' The alternate closing of the two sets of contact shoes by energizing'and de-energizing their operating solenoids reverses the polarity at the output bus bars 33, ftd. For example, when solenoids S3 and 90 are energimd'andV assuming that bus bar 34 is positive and busbar Y3d is negative, then the positive ycurrent flows from bus bar 3ft through its clamp 5@ to tube Z2 through the contact shoe o8 and cable i2@ to the 4output bus bar 4t) which is thus positive. The negative current tlows from input bus bar 36 through its clamp 5d to the other tube 2S and then through contact shoe 7@ and cable H8 to the output vbus bar 33 which is thus negative. When timer i3d de-l energizes solenoids 38, @d and energizes solenoids 86, 92, contact shoes 63, 'it break with tube 23 and contact shoes 6d, '72 are pulled up into contact with their respective tubes 28. Thus, the positive current from bus bar 34 now iows through the tube 2S through shoe d6 and through cable il@ to bus bar 33 which thus becomes positive and the negative currentV from bus bar 36 flows through the other tube 28 through contact shoeV '72. and cable E22 to bus bar fill which thus becomes negative.- n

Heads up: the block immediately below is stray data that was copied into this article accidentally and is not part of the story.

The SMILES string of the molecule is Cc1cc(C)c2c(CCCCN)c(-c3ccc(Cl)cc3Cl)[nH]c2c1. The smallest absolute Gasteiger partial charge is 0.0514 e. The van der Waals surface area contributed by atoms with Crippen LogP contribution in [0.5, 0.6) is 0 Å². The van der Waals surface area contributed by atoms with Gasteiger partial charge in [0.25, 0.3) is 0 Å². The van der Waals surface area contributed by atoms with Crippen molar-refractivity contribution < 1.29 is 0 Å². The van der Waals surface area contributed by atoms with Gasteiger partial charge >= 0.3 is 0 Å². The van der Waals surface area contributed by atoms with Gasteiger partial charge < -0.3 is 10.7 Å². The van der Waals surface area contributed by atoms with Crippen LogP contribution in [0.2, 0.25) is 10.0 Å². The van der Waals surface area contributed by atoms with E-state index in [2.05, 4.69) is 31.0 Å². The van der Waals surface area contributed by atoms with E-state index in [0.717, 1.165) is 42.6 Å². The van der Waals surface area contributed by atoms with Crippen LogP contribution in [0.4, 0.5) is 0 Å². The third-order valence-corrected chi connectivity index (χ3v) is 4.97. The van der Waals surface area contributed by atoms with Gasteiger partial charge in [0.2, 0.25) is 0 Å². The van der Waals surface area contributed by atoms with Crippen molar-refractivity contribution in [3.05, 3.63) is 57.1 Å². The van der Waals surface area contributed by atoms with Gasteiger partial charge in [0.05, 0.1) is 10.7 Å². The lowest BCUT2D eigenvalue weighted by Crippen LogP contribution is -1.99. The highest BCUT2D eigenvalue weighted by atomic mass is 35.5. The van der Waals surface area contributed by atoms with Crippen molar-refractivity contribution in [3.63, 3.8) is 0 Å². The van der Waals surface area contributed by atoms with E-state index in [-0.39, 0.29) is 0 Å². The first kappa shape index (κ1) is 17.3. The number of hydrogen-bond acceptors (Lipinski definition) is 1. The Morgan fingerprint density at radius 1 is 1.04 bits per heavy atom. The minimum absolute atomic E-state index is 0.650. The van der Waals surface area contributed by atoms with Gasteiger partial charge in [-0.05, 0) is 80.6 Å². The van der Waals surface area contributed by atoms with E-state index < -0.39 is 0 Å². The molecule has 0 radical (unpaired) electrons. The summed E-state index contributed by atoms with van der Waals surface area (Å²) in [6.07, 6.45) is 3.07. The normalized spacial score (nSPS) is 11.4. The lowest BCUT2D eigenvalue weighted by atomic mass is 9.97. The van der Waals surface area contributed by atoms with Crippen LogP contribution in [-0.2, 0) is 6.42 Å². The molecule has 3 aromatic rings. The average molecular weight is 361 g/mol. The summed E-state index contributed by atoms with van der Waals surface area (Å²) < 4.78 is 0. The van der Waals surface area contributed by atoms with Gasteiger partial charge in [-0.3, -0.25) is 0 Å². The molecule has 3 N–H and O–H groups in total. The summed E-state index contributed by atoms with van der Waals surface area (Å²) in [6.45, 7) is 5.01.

, i have thus provided an electromechanical device for periodically reversing the polarity of a DC. current which is of economical construction, reliable in operation and adapted to carry very high currents without the Vdanger of overload. The contact shoes provide a` large v area of contact with the tubes 28. When it is considered that Vabout one square inch of copper Contact area can safely carry about 1,000 amperes, it will be realized that each contact shoe can carry 3,600 or more amperes without any difficulty. VThe current carrying capacity of the contact shoes can he further increased by forced air cooling of the shoes and the copper tubes Z8. This is one advantage of forming the conductors Z8 as tubes. They not only provide a maximumcurrent area for a given space but radiate heat rapidly and are easily adapted for forced air cooling so as to Veliminate the problem of over- Furtherrnore, by lapping the curved contact surface '78 of each shoe to the exact Vcontour of the portion of the copper tube` which it contacts, a nearly perfect and total contact area is obtained. In addition, the